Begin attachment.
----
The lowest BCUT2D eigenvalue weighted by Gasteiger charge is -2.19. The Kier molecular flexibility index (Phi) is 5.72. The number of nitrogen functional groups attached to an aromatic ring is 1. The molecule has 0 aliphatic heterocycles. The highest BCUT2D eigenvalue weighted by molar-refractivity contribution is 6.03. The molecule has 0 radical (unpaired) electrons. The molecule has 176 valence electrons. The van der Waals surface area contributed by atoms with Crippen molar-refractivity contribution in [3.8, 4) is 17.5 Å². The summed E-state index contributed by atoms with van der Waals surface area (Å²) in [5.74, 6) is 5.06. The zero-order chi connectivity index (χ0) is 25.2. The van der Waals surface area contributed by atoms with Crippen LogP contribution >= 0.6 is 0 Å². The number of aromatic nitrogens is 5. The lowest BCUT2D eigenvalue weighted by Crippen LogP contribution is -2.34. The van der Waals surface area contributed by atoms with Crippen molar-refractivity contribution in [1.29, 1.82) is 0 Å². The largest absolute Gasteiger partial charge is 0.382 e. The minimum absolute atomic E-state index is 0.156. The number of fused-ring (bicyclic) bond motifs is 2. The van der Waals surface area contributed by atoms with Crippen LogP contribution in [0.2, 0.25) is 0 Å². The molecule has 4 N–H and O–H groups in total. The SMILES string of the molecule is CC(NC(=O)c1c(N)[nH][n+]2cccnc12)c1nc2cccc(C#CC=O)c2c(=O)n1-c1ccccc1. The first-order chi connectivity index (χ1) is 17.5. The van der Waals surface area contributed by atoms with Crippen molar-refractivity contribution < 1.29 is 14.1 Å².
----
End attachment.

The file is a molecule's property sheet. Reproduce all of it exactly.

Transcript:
The lowest BCUT2D eigenvalue weighted by Gasteiger charge is -2.19. The Kier molecular flexibility index (Phi) is 5.72. The number of nitrogen functional groups attached to an aromatic ring is 1. The molecule has 0 aliphatic heterocycles. The highest BCUT2D eigenvalue weighted by molar-refractivity contribution is 6.03. The molecule has 0 radical (unpaired) electrons. The molecule has 176 valence electrons. The van der Waals surface area contributed by atoms with Crippen molar-refractivity contribution in [3.8, 4) is 17.5 Å². The summed E-state index contributed by atoms with van der Waals surface area (Å²) in [5.74, 6) is 5.06. The zero-order chi connectivity index (χ0) is 25.2. The van der Waals surface area contributed by atoms with Crippen LogP contribution >= 0.6 is 0 Å². The number of aromatic nitrogens is 5. The lowest BCUT2D eigenvalue weighted by Crippen LogP contribution is -2.34. The van der Waals surface area contributed by atoms with Crippen molar-refractivity contribution in [1.29, 1.82) is 0 Å². The largest absolute Gasteiger partial charge is 0.382 e. The minimum absolute atomic E-state index is 0.156. The number of fused-ring (bicyclic) bond motifs is 2. The van der Waals surface area contributed by atoms with Crippen LogP contribution in [0.2, 0.25) is 0 Å². The molecule has 4 N–H and O–H groups in total. The SMILES string of the molecule is CC(NC(=O)c1c(N)[nH][n+]2cccnc12)c1nc2cccc(C#CC=O)c2c(=O)n1-c1ccccc1. The first-order chi connectivity index (χ1) is 17.5. The van der Waals surface area contributed by atoms with Crippen molar-refractivity contribution < 1.29 is 14.1 Å².